Have you had your mudita moment today? - Veterinary Practice
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InFocus

Have you had your mudita moment today?

GARETH CROSS had a moment of intense satisfaction when flushing a rabbit’s tear ducts, discovering (not for the first time) that doing a simple job well is both stressfree and well worthwhile

THIS week I experienced that not uncommon but largely under-rated feeling of intense satisfaction of doing a simple procedure really well.

In that case it was flushing a rabbit’s tear ducts, the snuffly bunny wriggled and sneezed as a large gobbet (technical term, stay with me) shot out of his nostril and freed up his nasolacrimal duct, for now anyway. The rabbit duly went home much less snuffly and a lot happier than when he came in.

The same feeling of job satisfaction may be had dealing with a cat bite abscess, digging out a horse’s foot abscess, doing a simple calving or lambing. A cat bite abscess is a good example as the diagnosis takes seconds, the treatment is simple, the cure guaranteed. If you’re lucky you get to lance it and put the client off custard for life.

The real joy, however, is twofold: in doing a simple procedure well, and making an animal that comes in ill go home well with the minimum of fuss.

We are constantly reminded of the need to do CPD and to expand our skills, which is all good, but sometimes it makes simple procedures seem mundane and occasionally leaves us feeling that we are not making use of our skills sufficiently.

The simple thing, done well, should not be overlooked in this clamour for the top of our game. The simple thing has none of the stress of the technical fracture repair, corneal graft or colic surgery. There are no nights awake wondering if your diagnosis of the sick horse or cat was correct, is your small intestinal suture holding up, etc.?

Plus, the animal has had minimal invasive procedures done and, well, just gets better. From their nonunderstanding point of view, going to the vets ill or in pain, and going straight home mended, beats the hell out of having weeks of the cleverest treatment or the most technical surgery money can buy.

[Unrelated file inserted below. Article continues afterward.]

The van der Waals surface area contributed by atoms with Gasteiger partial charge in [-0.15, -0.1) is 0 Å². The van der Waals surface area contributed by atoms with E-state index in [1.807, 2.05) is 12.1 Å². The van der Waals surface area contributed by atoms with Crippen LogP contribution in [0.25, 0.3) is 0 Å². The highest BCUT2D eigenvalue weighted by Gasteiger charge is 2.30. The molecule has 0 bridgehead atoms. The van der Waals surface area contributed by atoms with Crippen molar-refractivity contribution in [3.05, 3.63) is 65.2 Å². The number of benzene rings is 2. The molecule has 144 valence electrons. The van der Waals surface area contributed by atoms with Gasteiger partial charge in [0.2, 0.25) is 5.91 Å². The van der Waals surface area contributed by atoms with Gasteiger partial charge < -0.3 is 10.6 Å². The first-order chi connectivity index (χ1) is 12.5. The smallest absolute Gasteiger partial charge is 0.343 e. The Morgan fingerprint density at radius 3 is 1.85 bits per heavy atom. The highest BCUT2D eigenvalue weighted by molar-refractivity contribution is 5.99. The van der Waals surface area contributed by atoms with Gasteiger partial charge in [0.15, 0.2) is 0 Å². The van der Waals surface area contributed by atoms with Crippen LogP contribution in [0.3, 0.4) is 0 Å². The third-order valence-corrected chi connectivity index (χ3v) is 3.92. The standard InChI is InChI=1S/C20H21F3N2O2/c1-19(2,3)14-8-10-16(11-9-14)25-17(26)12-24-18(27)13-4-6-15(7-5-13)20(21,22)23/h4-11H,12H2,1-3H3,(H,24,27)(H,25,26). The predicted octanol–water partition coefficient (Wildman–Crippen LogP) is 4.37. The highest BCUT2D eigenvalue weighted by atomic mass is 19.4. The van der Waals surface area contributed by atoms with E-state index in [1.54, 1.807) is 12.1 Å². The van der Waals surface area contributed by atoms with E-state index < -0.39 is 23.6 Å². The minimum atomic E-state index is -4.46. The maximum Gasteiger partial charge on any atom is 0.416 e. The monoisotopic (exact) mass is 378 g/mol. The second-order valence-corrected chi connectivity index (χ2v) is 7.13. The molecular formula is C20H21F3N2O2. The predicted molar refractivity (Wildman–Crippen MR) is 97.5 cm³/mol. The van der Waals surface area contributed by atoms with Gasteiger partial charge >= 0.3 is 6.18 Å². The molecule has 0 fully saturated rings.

If we change the way we view cases and learn to appreciate the simple things rather than just view them as the constituent parts of a boring afternoon, it will improve our working day and increase our job satisfaction. Plus improve our state of mind. There is a zen-like satisfaction from a really well-done simple task.

To help explore this further I thought I could expand on it a little myself with my own home-spun psychology, or enlist the help of a professional psychologist. These guys don’t come cheap for a consultation but luckily I know one with a book to plug (his latest novel, The Art of Impossibility, published by Raven Crest Books, is well worth reading and is available at well-known online stores).

So I’m handing over to the expert to help us make the most of these daily small triumphs. Bill Whal is a full-time clinical psychologist working in an NHS hospital and also a part-time stand-up comic and writer.

“I’d like to expand on one aspect of what Gareth is describing above. To my mind, he is describing a particular experience he has as a vet, an experience which I imagine is quite important but nevertheless receives little attention. In part, Gareth is explaining that there are moments within his veterinary work where he takes genuine pleasure through the act of helping animals and their owners.